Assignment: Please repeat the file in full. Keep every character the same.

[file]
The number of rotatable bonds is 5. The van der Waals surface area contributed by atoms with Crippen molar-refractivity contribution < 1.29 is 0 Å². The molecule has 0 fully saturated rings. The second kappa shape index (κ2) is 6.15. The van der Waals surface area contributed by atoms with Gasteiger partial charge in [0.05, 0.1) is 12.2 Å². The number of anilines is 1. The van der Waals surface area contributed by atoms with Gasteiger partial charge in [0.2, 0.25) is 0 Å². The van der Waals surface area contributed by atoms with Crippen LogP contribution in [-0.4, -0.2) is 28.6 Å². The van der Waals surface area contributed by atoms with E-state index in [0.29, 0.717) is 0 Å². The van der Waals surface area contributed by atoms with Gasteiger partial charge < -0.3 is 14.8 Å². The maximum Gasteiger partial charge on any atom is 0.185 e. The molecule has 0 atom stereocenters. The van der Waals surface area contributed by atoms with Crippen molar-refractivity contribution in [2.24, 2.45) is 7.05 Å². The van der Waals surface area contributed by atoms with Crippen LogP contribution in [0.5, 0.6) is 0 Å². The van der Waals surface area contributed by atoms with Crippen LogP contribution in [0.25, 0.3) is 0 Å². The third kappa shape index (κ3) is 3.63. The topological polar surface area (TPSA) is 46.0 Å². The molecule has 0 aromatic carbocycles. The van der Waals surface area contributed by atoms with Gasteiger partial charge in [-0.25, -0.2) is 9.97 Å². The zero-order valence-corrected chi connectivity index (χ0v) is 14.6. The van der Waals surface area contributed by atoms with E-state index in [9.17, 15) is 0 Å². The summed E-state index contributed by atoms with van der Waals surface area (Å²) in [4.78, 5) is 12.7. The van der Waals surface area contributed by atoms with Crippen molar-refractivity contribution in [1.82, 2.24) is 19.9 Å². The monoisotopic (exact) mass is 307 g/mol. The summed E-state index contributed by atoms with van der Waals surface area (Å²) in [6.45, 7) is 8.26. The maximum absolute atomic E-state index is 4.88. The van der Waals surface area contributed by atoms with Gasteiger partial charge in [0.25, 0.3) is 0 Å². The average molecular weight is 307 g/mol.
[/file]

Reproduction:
The number of rotatable bonds is 5. The van der Waals surface area contributed by atoms with Crippen molar-refractivity contribution < 1.29 is 0 Å². The molecule has 0 fully saturated rings. The second kappa shape index (κ2) is 6.15. The van der Waals surface area contributed by atoms with Gasteiger partial charge in [0.05, 0.1) is 12.2 Å². The number of anilines is 1. The van der Waals surface area contributed by atoms with Gasteiger partial charge in [0.2, 0.25) is 0 Å². The van der Waals surface area contributed by atoms with Crippen LogP contribution in [-0.4, -0.2) is 28.6 Å². The van der Waals surface area contributed by atoms with E-state index in [0.29, 0.717) is 0 Å². The van der Waals surface area contributed by atoms with Gasteiger partial charge < -0.3 is 14.8 Å². The maximum Gasteiger partial charge on any atom is 0.185 e. The molecule has 0 atom stereocenters. The van der Waals surface area contributed by atoms with Crippen molar-refractivity contribution in [2.24, 2.45) is 7.05 Å². The van der Waals surface area contributed by atoms with Crippen LogP contribution in [0.5, 0.6) is 0 Å². The van der Waals surface area contributed by atoms with Crippen LogP contribution in [0.25, 0.3) is 0 Å². The third kappa shape index (κ3) is 3.63. The topological polar surface area (TPSA) is 46.0 Å². The molecule has 0 aromatic carbocycles. The van der Waals surface area contributed by atoms with Gasteiger partial charge in [-0.25, -0.2) is 9.97 Å². The zero-order valence-corrected chi connectivity index (χ0v) is 14.6. The van der Waals surface area contributed by atoms with E-state index in [9.17, 15) is 0 Å². The summed E-state index contributed by atoms with van der Waals surface area (Å²) in [4.78, 5) is 12.7. The van der Waals surface area contributed by atoms with Crippen molar-refractivity contribution in [1.82, 2.24) is 19.9 Å². The monoisotopic (exact) mass is 307 g/mol. The summed E-state index contributed by atoms with van der Waals surface area (Å²) in [6.45, 7) is 8.26. The maximum absolute atomic E-state index is 4.88. The van der Waals surface area contributed by atoms with Gasteiger partial charge in [0.25, 0.3) is 0 Å². The average molecular weight is 307 g/mol.